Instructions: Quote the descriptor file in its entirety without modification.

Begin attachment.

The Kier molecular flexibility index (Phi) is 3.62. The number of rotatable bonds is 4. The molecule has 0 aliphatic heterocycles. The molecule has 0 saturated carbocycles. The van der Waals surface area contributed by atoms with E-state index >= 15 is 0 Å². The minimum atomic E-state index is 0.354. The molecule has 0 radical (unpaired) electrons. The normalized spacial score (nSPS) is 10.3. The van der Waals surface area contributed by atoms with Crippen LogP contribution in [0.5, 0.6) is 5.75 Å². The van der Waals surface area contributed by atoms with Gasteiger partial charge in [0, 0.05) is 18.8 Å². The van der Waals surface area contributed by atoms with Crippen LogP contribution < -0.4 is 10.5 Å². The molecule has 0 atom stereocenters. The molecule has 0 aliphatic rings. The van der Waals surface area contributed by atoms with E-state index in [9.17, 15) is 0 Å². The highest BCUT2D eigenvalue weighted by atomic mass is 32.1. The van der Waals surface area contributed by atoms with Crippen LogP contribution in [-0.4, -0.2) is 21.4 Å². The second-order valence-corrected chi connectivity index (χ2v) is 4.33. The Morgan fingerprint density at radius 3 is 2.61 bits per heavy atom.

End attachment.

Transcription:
The Kier molecular flexibility index (Phi) is 3.62. The number of rotatable bonds is 4. The molecule has 0 aliphatic heterocycles. The molecule has 0 saturated carbocycles. The van der Waals surface area contributed by atoms with E-state index >= 15 is 0 Å². The minimum atomic E-state index is 0.354. The molecule has 0 radical (unpaired) electrons. The normalized spacial score (nSPS) is 10.3. The van der Waals surface area contributed by atoms with Crippen LogP contribution in [0.5, 0.6) is 5.75 Å². The van der Waals surface area contributed by atoms with Gasteiger partial charge in [0, 0.05) is 18.8 Å². The van der Waals surface area contributed by atoms with Crippen LogP contribution < -0.4 is 10.5 Å². The molecule has 0 atom stereocenters. The molecule has 0 aliphatic rings. The van der Waals surface area contributed by atoms with E-state index in [9.17, 15) is 0 Å². The highest BCUT2D eigenvalue weighted by atomic mass is 32.1. The van der Waals surface area contributed by atoms with Crippen LogP contribution in [-0.4, -0.2) is 21.4 Å². The second-order valence-corrected chi connectivity index (χ2v) is 4.33. The Morgan fingerprint density at radius 3 is 2.61 bits per heavy atom.